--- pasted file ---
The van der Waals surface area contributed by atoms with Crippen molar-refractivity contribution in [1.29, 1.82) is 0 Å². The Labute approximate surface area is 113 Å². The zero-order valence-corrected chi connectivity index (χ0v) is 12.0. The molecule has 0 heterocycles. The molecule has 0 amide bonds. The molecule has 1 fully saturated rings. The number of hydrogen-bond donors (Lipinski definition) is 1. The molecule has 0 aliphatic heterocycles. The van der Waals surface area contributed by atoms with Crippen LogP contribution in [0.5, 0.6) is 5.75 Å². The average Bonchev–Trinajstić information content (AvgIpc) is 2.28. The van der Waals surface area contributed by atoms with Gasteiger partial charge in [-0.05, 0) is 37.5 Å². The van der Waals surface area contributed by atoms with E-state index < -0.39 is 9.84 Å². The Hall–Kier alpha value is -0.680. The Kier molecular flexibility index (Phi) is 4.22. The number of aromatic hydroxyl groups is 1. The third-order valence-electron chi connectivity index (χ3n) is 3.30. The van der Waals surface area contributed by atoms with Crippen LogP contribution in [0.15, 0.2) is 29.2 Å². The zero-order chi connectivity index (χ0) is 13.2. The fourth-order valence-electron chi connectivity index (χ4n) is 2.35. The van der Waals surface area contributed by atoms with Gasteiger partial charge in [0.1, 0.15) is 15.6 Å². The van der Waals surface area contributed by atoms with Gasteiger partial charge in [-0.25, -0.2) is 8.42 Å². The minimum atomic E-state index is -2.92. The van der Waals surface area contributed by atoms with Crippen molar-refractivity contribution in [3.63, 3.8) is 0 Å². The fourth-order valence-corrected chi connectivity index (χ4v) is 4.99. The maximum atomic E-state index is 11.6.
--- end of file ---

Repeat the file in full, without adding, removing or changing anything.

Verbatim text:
The van der Waals surface area contributed by atoms with Crippen molar-refractivity contribution in [1.29, 1.82) is 0 Å². The Labute approximate surface area is 113 Å². The zero-order valence-corrected chi connectivity index (χ0v) is 12.0. The molecule has 0 heterocycles. The molecule has 0 amide bonds. The molecule has 1 fully saturated rings. The number of hydrogen-bond donors (Lipinski definition) is 1. The molecule has 0 aliphatic heterocycles. The van der Waals surface area contributed by atoms with Crippen LogP contribution in [0.5, 0.6) is 5.75 Å². The average Bonchev–Trinajstić information content (AvgIpc) is 2.28. The van der Waals surface area contributed by atoms with Gasteiger partial charge in [-0.05, 0) is 37.5 Å². The van der Waals surface area contributed by atoms with E-state index < -0.39 is 9.84 Å². The Hall–Kier alpha value is -0.680. The Kier molecular flexibility index (Phi) is 4.22. The number of aromatic hydroxyl groups is 1. The third-order valence-electron chi connectivity index (χ3n) is 3.30. The van der Waals surface area contributed by atoms with Crippen LogP contribution in [0.15, 0.2) is 29.2 Å². The zero-order chi connectivity index (χ0) is 13.2. The fourth-order valence-electron chi connectivity index (χ4n) is 2.35. The van der Waals surface area contributed by atoms with Gasteiger partial charge in [0.1, 0.15) is 15.6 Å². The van der Waals surface area contributed by atoms with Gasteiger partial charge in [-0.25, -0.2) is 8.42 Å². The minimum atomic E-state index is -2.92. The van der Waals surface area contributed by atoms with Crippen molar-refractivity contribution in [3.63, 3.8) is 0 Å². The fourth-order valence-corrected chi connectivity index (χ4v) is 4.99. The maximum atomic E-state index is 11.6.